# The Remainder Of It All

The result of the division of an integer by another can be viewed in many different ways, depending on what the question asks.

For example 5 divided by 3 can be expressed as:

- A Fraction: 5/3
- A decimal: 1.67
- A quotient and an integer remainder: 5 divided by 3 gives a quotient of 1 with a remainder of 2.

The quotient is the whole number result of division i.e. the quotient of 5/3 is 1 and the quotient of 11/2 is 5.

A **remainder** is what’s left after the arithmetic action of **division**.

In the above example, the multiple of 3 that is nearest to, but still smaller than five is 3. The distance between 3 and 5 is the **remainder** of 2.

Note that when 8 is divided by 3, the remainder – the distance between 8 and the nearest multiple of 3 (which is 6) – is still 2.

**Remainder** is defined as the distance (in units) from the dividend to the nearest multiple of the divisor that is smaller than the dividend.

Let’s try a simple example:

Which of the following is the remainder when dividing 13 by 5?

A) 1

B) 2

C) 3

The nearest multiple of 5 that is smaller than 13 is 5 times 2 = 10. The distance between 10 and 13 is 3.

Note that since the remainder is measured from the nearest multiple of the divisor, the greatest **possible remainder** is one less than the divisor. The **remainder** can never be equal to, or greater than the divisor. In the above example, a remainder of “8″ when dividing by 5 is illogical, because 8 is greater than 5, and includes another multiple of 5 closer to the dividend.

Likewise, dividing 10 by 5 does not give a remainder of 5 because 10 itself is the nearest multiple of 5 that is closest to itself, giving a remainder of zero (i.e. no remainder).

Identifying **remainder** problems in the GMAT is easy – the question uses the word **remainder** (Duh!). GMAT problems involving **remainders** can usually be solved easily by **Plugging in** numbers that fit the problem.

Let’s try another example:

When x is divided by 5, the remainder is 3. When y is divided by 5, the remainder is 4. What is the remainder when x + y is divided by 5?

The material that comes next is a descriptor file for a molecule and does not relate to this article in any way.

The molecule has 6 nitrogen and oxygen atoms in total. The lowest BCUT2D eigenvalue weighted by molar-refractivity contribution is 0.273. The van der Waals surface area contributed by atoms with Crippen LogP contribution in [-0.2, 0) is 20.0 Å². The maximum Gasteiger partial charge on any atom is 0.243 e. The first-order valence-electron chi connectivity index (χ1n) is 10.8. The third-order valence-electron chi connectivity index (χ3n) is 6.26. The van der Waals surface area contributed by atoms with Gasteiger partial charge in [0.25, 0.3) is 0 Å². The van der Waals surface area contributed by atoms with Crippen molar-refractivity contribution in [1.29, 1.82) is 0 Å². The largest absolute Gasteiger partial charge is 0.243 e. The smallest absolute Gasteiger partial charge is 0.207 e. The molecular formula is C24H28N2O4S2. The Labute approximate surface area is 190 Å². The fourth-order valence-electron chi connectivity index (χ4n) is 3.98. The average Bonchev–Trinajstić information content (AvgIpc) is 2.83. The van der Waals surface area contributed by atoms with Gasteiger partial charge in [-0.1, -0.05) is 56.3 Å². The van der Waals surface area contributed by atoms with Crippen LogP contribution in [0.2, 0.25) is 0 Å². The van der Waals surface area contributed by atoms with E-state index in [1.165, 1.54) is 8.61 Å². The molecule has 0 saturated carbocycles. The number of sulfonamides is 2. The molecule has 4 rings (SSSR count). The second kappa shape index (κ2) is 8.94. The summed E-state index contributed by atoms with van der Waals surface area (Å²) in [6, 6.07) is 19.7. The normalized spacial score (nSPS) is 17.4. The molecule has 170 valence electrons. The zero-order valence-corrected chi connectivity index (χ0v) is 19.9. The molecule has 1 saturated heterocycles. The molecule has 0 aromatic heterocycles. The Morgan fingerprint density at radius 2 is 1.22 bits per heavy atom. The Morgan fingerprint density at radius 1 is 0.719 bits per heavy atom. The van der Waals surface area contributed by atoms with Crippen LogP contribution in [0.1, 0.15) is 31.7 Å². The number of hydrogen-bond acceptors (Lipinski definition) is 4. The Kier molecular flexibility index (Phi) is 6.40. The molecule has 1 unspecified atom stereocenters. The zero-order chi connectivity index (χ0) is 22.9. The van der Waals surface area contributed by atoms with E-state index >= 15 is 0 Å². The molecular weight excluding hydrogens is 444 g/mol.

A) 0

B) 1

C) 2

D) 5

E) 7

Plug in numbers for x and y that fit the problem: x = 8 and y = 9. These numbers give a remainder of 3 and 4, respectively when divided by 5.

x+y = 8+9 = 17. When 17 is divided by 5, the closest multiple of 5 is 15, and the remainder is 2.

You can plug in a different set if you’re not sure. Try *x* = 13 and *y* = 14 – the remainder of *x*+*y* will still be 2 when divided by 5.

Note that you could have easily just plugged in the remainders themselves: *x* = 3 and *y* = 4 would’ve also worked. The nearest multiple of 5 that is smaller than 3 is zero; the distance between zero and 3, is 3, so the remainder when dividing 3 by 5 is indeed 3. The same goes for 4: the remainder when dividing 4 by 5 is 4 (the difference of 4 from zero). Thus, *x* = 3 and *y *= 4 are also valid plug ins. How’s that for an easy calculation?

Where plugging in is difficult to use because the question requires large numbers, use the following equation:

For any integer *i* divided by another integer *d*

*i* = quotient·*d* + remainder

Thus, when *i* is divided by 5 the remainder is 3, *i* can be expressed as the equation:

*i *= 5*x *+ 3

Here *x* is the quotient.

This form also supports plugging in: plug in values for *x*, and you will find the corresponding values of *i*:

If *x *= 0 –> *i *= 5⋅0 + 3 = 3

If *x *= 1 –> *i *= 5⋅1 + 3 = 8

If *x *= 2 –> *i *= 5⋅2 + 3 =13

and so on.

**Remember:**

Remainder is the distance (in units) from the dividend to the nearest multiple of the divisor that is smaller than the dividend.

Now try solving this question:

If

i,aandbare integers, is 4(3b+ 2) = 5a?(1) If

iis divided by 5 the quotient isaand the remainder is 3(2) If

iis divided by 12 the quotient isband the remainder is 11

## 4 comments

Luke Lee on October 8th, 2012 at 9:45 pm

"Plug in numbers for x and y that fit the problem: x = 7 and y = 9. These numbers give a remainder of 3 and 4, respectively when divided by 5." There is one small error here, x = 8, in order to get a remainder of 3.

As for the question at the end, the answer should be C.

From (1) i = 5a + 3, which gives us the RHS of the equation as i - 3. From (2) i = 12b + 11, which gives us the LHS of the equation as i - 11 + 8, or i - 3. LHS = RHS, so 4(3b+2) = 5a.

Faruk on October 11th, 2012 at 6:51 am

First,organize the question

4(3b + 2) = 5a

we get 5a - 12b =8

st 1 gives i = 5a + 3

st 2 gives i - 12b + 11

so 5a + 3 = 12b +11 ,we get 5a -12b = 8 answer is C

Denysse on December 9th, 2012 at 11:42 am

I don't understand how statement 1 and 2 gives you those equations. I would think statement one gives you i/5= a + 3 and then you multiply the entire thing by 5 so it would become i = 5a + 15 and then similar to statement 2?

Can someone please help?

Evan on June 28th, 2013 at 3:38 am

Better to apply the formula:

a/b = c + r/b

So:

i/5 = a + 3/5

i/12 = b + 11/12

We can then get both a and b in terms of i, plug back into the original question, solve for i, then solve for a and b. Of course, we don't need to perform the calculations. We just need to determine that we can, which is the case when we have both the information in (i) and (ii). So (C).